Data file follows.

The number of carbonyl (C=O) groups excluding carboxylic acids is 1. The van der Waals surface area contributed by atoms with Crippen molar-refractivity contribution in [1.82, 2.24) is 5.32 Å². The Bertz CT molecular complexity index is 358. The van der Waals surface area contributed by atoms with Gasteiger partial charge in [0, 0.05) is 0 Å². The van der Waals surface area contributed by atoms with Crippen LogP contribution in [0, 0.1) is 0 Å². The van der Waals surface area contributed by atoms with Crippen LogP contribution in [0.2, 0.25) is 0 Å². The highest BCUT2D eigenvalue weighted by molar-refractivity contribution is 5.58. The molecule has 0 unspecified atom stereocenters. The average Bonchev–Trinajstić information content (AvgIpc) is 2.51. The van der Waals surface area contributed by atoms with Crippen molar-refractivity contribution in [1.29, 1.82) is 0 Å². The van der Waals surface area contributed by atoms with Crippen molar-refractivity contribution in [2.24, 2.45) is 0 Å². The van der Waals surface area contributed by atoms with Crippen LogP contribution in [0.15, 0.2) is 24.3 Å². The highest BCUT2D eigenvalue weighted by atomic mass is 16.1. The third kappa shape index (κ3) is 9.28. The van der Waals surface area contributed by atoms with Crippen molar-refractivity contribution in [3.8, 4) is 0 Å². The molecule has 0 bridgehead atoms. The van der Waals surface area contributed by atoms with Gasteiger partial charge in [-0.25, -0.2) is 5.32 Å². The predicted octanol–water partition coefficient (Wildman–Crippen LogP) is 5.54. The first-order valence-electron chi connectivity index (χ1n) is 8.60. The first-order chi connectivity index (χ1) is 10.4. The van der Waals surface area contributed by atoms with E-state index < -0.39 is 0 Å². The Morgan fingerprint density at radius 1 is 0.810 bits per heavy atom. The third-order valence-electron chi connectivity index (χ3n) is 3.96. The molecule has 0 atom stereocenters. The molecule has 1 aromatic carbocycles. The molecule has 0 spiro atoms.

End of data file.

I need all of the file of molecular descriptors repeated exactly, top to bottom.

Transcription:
The number of carbonyl (C=O) groups excluding carboxylic acids is 1. The van der Waals surface area contributed by atoms with Crippen molar-refractivity contribution in [1.82, 2.24) is 5.32 Å². The Bertz CT molecular complexity index is 358. The van der Waals surface area contributed by atoms with Gasteiger partial charge in [0, 0.05) is 0 Å². The van der Waals surface area contributed by atoms with Crippen LogP contribution in [0, 0.1) is 0 Å². The van der Waals surface area contributed by atoms with Crippen LogP contribution in [0.2, 0.25) is 0 Å². The highest BCUT2D eigenvalue weighted by molar-refractivity contribution is 5.58. The molecule has 0 unspecified atom stereocenters. The average Bonchev–Trinajstić information content (AvgIpc) is 2.51. The van der Waals surface area contributed by atoms with Crippen molar-refractivity contribution in [1.29, 1.82) is 0 Å². The van der Waals surface area contributed by atoms with Crippen molar-refractivity contribution in [2.24, 2.45) is 0 Å². The van der Waals surface area contributed by atoms with Crippen LogP contribution in [0.15, 0.2) is 24.3 Å². The highest BCUT2D eigenvalue weighted by atomic mass is 16.1. The third kappa shape index (κ3) is 9.28. The van der Waals surface area contributed by atoms with Crippen molar-refractivity contribution in [3.8, 4) is 0 Å². The molecule has 0 bridgehead atoms. The van der Waals surface area contributed by atoms with Gasteiger partial charge in [-0.25, -0.2) is 5.32 Å². The predicted octanol–water partition coefficient (Wildman–Crippen LogP) is 5.54. The first-order valence-electron chi connectivity index (χ1n) is 8.60. The first-order chi connectivity index (χ1) is 10.4. The van der Waals surface area contributed by atoms with E-state index < -0.39 is 0 Å². The Morgan fingerprint density at radius 1 is 0.810 bits per heavy atom. The third-order valence-electron chi connectivity index (χ3n) is 3.96. The molecule has 0 atom stereocenters. The molecule has 1 aromatic carbocycles. The molecule has 0 spiro atoms.